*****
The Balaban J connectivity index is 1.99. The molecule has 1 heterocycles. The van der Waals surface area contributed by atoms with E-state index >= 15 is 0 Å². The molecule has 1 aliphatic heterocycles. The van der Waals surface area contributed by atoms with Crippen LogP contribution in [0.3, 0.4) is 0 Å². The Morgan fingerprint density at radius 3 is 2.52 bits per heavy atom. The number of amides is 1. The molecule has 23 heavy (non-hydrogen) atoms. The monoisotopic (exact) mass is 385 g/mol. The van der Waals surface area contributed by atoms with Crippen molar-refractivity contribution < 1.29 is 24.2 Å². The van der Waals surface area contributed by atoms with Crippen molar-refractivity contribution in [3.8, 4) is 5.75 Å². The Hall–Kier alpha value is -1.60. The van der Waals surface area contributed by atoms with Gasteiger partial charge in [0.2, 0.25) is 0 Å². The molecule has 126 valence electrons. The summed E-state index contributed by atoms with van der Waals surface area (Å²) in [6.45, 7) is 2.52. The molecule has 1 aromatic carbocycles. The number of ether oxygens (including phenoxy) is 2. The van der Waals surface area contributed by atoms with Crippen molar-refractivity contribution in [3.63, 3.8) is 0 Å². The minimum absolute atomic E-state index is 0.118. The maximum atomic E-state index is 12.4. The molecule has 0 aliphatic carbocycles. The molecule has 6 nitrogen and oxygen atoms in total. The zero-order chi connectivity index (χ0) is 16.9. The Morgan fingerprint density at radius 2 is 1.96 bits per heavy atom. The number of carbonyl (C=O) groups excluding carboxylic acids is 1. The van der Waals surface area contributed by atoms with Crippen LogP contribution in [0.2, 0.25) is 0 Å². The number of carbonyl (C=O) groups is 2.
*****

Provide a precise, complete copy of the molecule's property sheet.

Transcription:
The Balaban J connectivity index is 1.99. The molecule has 1 heterocycles. The van der Waals surface area contributed by atoms with E-state index >= 15 is 0 Å². The molecule has 1 aliphatic heterocycles. The van der Waals surface area contributed by atoms with Crippen LogP contribution in [0.3, 0.4) is 0 Å². The Morgan fingerprint density at radius 3 is 2.52 bits per heavy atom. The number of amides is 1. The molecule has 23 heavy (non-hydrogen) atoms. The monoisotopic (exact) mass is 385 g/mol. The van der Waals surface area contributed by atoms with Crippen molar-refractivity contribution < 1.29 is 24.2 Å². The van der Waals surface area contributed by atoms with Crippen molar-refractivity contribution in [3.8, 4) is 5.75 Å². The Hall–Kier alpha value is -1.60. The van der Waals surface area contributed by atoms with Gasteiger partial charge in [0.2, 0.25) is 0 Å². The molecule has 126 valence electrons. The summed E-state index contributed by atoms with van der Waals surface area (Å²) in [6.45, 7) is 2.52. The molecule has 1 aromatic carbocycles. The number of ether oxygens (including phenoxy) is 2. The van der Waals surface area contributed by atoms with Crippen molar-refractivity contribution in [3.63, 3.8) is 0 Å². The minimum absolute atomic E-state index is 0.118. The maximum atomic E-state index is 12.4. The molecule has 0 aliphatic carbocycles. The molecule has 6 nitrogen and oxygen atoms in total. The zero-order chi connectivity index (χ0) is 16.9. The Morgan fingerprint density at radius 2 is 1.96 bits per heavy atom. The number of carbonyl (C=O) groups excluding carboxylic acids is 1. The van der Waals surface area contributed by atoms with Crippen LogP contribution in [0.2, 0.25) is 0 Å². The number of carbonyl (C=O) groups is 2.